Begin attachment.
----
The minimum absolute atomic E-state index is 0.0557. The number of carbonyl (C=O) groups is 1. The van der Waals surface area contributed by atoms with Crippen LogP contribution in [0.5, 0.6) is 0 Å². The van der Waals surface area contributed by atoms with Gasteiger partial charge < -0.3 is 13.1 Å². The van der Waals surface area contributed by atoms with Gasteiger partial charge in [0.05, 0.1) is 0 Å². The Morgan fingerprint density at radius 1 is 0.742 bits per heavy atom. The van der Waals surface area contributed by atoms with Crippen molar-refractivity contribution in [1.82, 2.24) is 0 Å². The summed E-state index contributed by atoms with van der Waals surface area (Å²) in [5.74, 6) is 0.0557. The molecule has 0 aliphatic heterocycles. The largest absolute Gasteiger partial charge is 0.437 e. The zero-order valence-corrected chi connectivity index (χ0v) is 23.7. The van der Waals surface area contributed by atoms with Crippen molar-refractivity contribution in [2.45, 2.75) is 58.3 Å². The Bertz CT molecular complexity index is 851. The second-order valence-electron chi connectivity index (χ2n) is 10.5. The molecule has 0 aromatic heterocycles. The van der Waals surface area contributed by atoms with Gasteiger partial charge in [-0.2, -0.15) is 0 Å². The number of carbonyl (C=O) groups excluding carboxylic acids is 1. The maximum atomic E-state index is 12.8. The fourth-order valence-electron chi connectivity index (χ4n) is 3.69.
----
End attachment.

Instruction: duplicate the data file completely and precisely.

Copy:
The minimum absolute atomic E-state index is 0.0557. The number of carbonyl (C=O) groups is 1. The van der Waals surface area contributed by atoms with Crippen LogP contribution in [0.5, 0.6) is 0 Å². The van der Waals surface area contributed by atoms with Gasteiger partial charge < -0.3 is 13.1 Å². The van der Waals surface area contributed by atoms with Gasteiger partial charge in [0.05, 0.1) is 0 Å². The Morgan fingerprint density at radius 1 is 0.742 bits per heavy atom. The van der Waals surface area contributed by atoms with Crippen molar-refractivity contribution in [1.82, 2.24) is 0 Å². The summed E-state index contributed by atoms with van der Waals surface area (Å²) in [5.74, 6) is 0.0557. The molecule has 0 aliphatic heterocycles. The largest absolute Gasteiger partial charge is 0.437 e. The zero-order valence-corrected chi connectivity index (χ0v) is 23.7. The van der Waals surface area contributed by atoms with Crippen molar-refractivity contribution in [2.45, 2.75) is 58.3 Å². The Bertz CT molecular complexity index is 851. The second-order valence-electron chi connectivity index (χ2n) is 10.5. The molecule has 0 aromatic heterocycles. The van der Waals surface area contributed by atoms with Gasteiger partial charge in [-0.2, -0.15) is 0 Å². The number of carbonyl (C=O) groups excluding carboxylic acids is 1. The maximum atomic E-state index is 12.8. The fourth-order valence-electron chi connectivity index (χ4n) is 3.69.